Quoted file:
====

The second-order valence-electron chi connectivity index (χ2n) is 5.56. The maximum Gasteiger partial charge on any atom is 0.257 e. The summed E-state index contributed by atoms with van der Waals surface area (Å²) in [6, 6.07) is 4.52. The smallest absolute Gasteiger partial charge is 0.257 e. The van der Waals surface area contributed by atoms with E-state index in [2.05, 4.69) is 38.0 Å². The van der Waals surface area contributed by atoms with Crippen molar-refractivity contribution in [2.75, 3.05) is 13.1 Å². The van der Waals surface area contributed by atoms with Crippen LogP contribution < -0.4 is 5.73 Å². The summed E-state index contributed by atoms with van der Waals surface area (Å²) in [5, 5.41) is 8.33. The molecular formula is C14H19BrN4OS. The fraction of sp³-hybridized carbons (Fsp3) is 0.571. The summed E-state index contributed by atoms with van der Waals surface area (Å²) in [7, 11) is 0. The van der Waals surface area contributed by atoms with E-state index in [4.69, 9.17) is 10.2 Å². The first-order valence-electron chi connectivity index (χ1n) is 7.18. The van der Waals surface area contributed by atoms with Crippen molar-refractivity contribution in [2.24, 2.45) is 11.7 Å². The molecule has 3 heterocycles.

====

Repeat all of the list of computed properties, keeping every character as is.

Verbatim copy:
The second-order valence-electron chi connectivity index (χ2n) is 5.56. The maximum Gasteiger partial charge on any atom is 0.257 e. The summed E-state index contributed by atoms with van der Waals surface area (Å²) in [6, 6.07) is 4.52. The smallest absolute Gasteiger partial charge is 0.257 e. The van der Waals surface area contributed by atoms with E-state index in [2.05, 4.69) is 38.0 Å². The van der Waals surface area contributed by atoms with Crippen molar-refractivity contribution in [2.75, 3.05) is 13.1 Å². The van der Waals surface area contributed by atoms with Crippen LogP contribution < -0.4 is 5.73 Å². The summed E-state index contributed by atoms with van der Waals surface area (Å²) in [5, 5.41) is 8.33. The molecular formula is C14H19BrN4OS. The fraction of sp³-hybridized carbons (Fsp3) is 0.571. The summed E-state index contributed by atoms with van der Waals surface area (Å²) in [7, 11) is 0. The van der Waals surface area contributed by atoms with E-state index in [4.69, 9.17) is 10.2 Å². The first-order valence-electron chi connectivity index (χ1n) is 7.18. The van der Waals surface area contributed by atoms with Crippen molar-refractivity contribution in [2.24, 2.45) is 11.7 Å². The molecule has 3 heterocycles.